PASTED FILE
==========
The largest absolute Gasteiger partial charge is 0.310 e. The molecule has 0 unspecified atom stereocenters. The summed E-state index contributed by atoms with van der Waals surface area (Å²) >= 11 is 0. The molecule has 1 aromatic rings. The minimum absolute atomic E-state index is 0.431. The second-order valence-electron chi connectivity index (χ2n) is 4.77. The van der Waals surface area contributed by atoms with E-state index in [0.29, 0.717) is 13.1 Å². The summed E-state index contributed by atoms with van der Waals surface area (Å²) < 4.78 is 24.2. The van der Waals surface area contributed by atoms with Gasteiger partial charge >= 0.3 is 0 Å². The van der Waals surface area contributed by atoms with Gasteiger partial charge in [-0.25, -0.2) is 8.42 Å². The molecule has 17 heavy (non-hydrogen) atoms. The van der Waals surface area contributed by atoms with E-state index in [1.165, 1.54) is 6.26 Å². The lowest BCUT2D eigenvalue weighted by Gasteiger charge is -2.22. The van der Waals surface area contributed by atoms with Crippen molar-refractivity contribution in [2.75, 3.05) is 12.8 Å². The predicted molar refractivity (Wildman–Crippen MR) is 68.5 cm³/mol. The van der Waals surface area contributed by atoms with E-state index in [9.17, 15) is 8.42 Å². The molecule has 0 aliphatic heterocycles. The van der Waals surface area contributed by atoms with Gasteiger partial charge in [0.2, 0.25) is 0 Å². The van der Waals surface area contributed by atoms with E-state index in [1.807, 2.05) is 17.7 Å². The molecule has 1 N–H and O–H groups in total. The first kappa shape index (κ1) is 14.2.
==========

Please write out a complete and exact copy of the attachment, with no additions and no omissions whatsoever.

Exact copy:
The largest absolute Gasteiger partial charge is 0.310 e. The molecule has 0 unspecified atom stereocenters. The summed E-state index contributed by atoms with van der Waals surface area (Å²) >= 11 is 0. The molecule has 1 aromatic rings. The minimum absolute atomic E-state index is 0.431. The second-order valence-electron chi connectivity index (χ2n) is 4.77. The van der Waals surface area contributed by atoms with E-state index in [0.29, 0.717) is 13.1 Å². The summed E-state index contributed by atoms with van der Waals surface area (Å²) < 4.78 is 24.2. The van der Waals surface area contributed by atoms with Gasteiger partial charge >= 0.3 is 0 Å². The van der Waals surface area contributed by atoms with Gasteiger partial charge in [-0.25, -0.2) is 8.42 Å². The molecule has 17 heavy (non-hydrogen) atoms. The van der Waals surface area contributed by atoms with E-state index in [1.165, 1.54) is 6.26 Å². The lowest BCUT2D eigenvalue weighted by Gasteiger charge is -2.22. The van der Waals surface area contributed by atoms with Crippen molar-refractivity contribution in [2.75, 3.05) is 12.8 Å². The predicted molar refractivity (Wildman–Crippen MR) is 68.5 cm³/mol. The van der Waals surface area contributed by atoms with E-state index in [9.17, 15) is 8.42 Å². The molecule has 0 aliphatic heterocycles. The van der Waals surface area contributed by atoms with Gasteiger partial charge in [0.2, 0.25) is 0 Å². The van der Waals surface area contributed by atoms with E-state index in [1.807, 2.05) is 17.7 Å². The molecule has 1 N–H and O–H groups in total. The first kappa shape index (κ1) is 14.2.